There is neither any statutory provision nor any legal principle that the findings recorded in one proceeding may be treated as final or binding in the other, as both the cases have to be decided on the basis of the evidence adduced therein"

It was concluded:

"33. In view of the discussion made above, we are of the opinion that Sachida Nand Singh has been correctly decided and the view taken therein is the correct view. Section 195(1)( b )( ii ) CrPC would be attracted only when the offences enumerated in the said provision have been committed with respect to a document after it has been produced or given in evidence in a proceeding in any court i.e. during the time when the document was in custodia legis."

15. Filing of an independent criminal proceeding, although initiated in terms of some observations made by the civil court, is not barred under any statute.

16. The High Court, therefore, in our opinion, was not correct in staying the investigation in the said matter.

Reliance has been placed by Mr. Gupta on Mahar Jahan and Others v.

State of Delhi and Others [(2004) 13 SCC 421] wherein this Court was dealing with a proceeding under Section 145 of the Code of Criminal Procedure. This Court noticed that a civil dispute was given the colour of a criminal case. As therein a proceeding under Section 145 of the Code of Criminal Procedure was pending, when a civil suit was also pending before a competent court of law, it was opined:

"4. It is not disputed by the learned counsel for the parties that this very property which is the subject-matter of these criminal proceedings is also the subject-matter of the civil suit pending in the civil court. The question as to possession over the property or entitlement to possession would be determined by the civil court. The criminal proceedings have remained pending for about a decade. We do not find any propriety behind allowing these proceedings to continue in view of the parties having already approached the civil court. Whichever way proceedings under Section 145 CrPC may terminate, the order of the criminal court would always be subject to decision by the civil court. Inasmuch as the parties are already before the civil court, we deem it proper to let the civil suit be decided and therein appropriate interim order be passed taking care of the grievances of the parties by making such arrangement as may remain in operation during the hearing of the civil suit."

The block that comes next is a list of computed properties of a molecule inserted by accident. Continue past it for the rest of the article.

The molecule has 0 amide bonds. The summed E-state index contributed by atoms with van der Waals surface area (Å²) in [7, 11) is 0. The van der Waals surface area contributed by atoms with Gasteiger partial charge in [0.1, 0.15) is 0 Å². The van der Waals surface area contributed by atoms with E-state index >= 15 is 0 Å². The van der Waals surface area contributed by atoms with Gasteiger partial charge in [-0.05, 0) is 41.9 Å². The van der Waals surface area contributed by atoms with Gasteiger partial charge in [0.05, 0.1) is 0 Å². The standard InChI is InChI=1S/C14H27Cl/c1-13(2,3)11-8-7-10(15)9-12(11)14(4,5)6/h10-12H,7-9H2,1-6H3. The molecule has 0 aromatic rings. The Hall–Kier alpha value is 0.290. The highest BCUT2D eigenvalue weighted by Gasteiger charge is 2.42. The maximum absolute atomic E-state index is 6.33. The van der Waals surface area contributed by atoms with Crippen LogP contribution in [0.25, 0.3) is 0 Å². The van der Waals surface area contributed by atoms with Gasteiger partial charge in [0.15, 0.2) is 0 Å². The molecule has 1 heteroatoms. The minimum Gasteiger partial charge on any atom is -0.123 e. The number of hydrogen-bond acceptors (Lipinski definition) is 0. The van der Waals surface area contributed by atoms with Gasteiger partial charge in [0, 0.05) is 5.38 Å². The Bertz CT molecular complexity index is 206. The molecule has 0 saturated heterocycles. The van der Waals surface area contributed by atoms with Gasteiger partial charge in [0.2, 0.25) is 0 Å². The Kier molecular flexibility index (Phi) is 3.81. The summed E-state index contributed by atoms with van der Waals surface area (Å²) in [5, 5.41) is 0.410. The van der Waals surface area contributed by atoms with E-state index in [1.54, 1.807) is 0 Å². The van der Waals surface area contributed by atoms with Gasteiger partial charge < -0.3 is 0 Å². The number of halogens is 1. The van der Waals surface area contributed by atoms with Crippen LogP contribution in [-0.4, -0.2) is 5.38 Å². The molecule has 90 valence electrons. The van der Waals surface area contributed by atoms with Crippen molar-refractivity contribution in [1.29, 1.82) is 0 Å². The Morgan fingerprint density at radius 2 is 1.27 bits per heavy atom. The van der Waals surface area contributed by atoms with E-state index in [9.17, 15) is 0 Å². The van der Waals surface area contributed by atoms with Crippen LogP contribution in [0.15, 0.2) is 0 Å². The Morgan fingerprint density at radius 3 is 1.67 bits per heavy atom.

It was furthermore observed:

"7. We have simply noted the contentions raised by the parties. The civil court, in our opinion, would be the most appropriate forum to take care of such grievances and pass such interim order as would reasonably protect the interests of both the parties. The civil court may issue an ad interim injunction, may appoint a Commissioner or Receiver or may make any other interim arrangement as to possession or user of the property which is the subject-matter of proceedings in the civil court exercising the power conferred on it by Sections 94 and 151 of the Code of Civil Procedure."

It was, therefore, a case where this Court quashed a proceeding under Section 145 of the Code of Criminal Procedure as the matter pending before it arose out of a civil proceedings. Such observations were made keeping in view the fact that possession of the parties over the property in suit was in question.

17. The impugned order, therefore, cannot be sustained which is set aside accordingly. Civil Appeal arising out of SLP (C) No. 15670 of 2006 is allowed.

18. We, however, are of the opinion that the High Court should be requested to hear the appeal as early as possible and preferably within a period of three months from the date of receipt of a copy of this order. This, however, may not be taken to mean that we have entered into the merit of the matter.

19. It goes without saying that the respondent shall be at liberty to take recourse to such a remedy which is available to him in law. We have interfered with the impugned order only because in law simultaneous proceedings of a civil and a criminal case is permissible.

20. In view of the aforementioned observations, we are of the opinion that the interim order dated 24.05.2006 as modified by an order dated 17.07.2006 need not be interfered with particularly in view of the fact that according to the respondent it had made a payment of Rs. 35,47,000/- besides the disputed payment of Rs. 4,03,000/- and made deposits of Rs. 67,54,088/-.

21. For the reasons aforementioned, Civil Appeal arising out of SLP (C) No. 16215 of 2006 is dismissed.